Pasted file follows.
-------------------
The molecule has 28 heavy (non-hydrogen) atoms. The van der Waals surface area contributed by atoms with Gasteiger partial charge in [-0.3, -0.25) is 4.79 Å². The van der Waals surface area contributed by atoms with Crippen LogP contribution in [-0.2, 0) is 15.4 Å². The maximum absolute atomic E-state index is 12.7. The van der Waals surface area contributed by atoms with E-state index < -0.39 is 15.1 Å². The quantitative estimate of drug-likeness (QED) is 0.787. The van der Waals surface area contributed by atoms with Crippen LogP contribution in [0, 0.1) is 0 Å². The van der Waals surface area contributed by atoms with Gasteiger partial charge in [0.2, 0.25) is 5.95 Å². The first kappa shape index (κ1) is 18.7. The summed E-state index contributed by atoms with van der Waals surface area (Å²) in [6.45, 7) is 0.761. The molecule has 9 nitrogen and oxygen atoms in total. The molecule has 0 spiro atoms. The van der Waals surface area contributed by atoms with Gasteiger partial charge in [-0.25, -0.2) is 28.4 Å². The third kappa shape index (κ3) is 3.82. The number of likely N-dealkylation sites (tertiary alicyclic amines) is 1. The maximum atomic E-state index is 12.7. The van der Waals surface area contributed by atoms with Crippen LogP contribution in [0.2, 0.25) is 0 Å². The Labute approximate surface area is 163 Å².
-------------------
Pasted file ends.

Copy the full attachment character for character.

The molecule has 28 heavy (non-hydrogen) atoms. The van der Waals surface area contributed by atoms with Gasteiger partial charge in [-0.3, -0.25) is 4.79 Å². The van der Waals surface area contributed by atoms with Crippen LogP contribution in [-0.2, 0) is 15.4 Å². The maximum absolute atomic E-state index is 12.7. The van der Waals surface area contributed by atoms with E-state index < -0.39 is 15.1 Å². The quantitative estimate of drug-likeness (QED) is 0.787. The van der Waals surface area contributed by atoms with Crippen LogP contribution in [0, 0.1) is 0 Å². The van der Waals surface area contributed by atoms with Gasteiger partial charge in [0.2, 0.25) is 5.95 Å². The first kappa shape index (κ1) is 18.7. The summed E-state index contributed by atoms with van der Waals surface area (Å²) in [6.45, 7) is 0.761. The molecule has 9 nitrogen and oxygen atoms in total. The molecule has 0 spiro atoms. The van der Waals surface area contributed by atoms with Gasteiger partial charge in [-0.25, -0.2) is 28.4 Å². The third kappa shape index (κ3) is 3.82. The number of likely N-dealkylation sites (tertiary alicyclic amines) is 1. The maximum atomic E-state index is 12.7. The van der Waals surface area contributed by atoms with Crippen LogP contribution in [0.2, 0.25) is 0 Å². The Labute approximate surface area is 163 Å².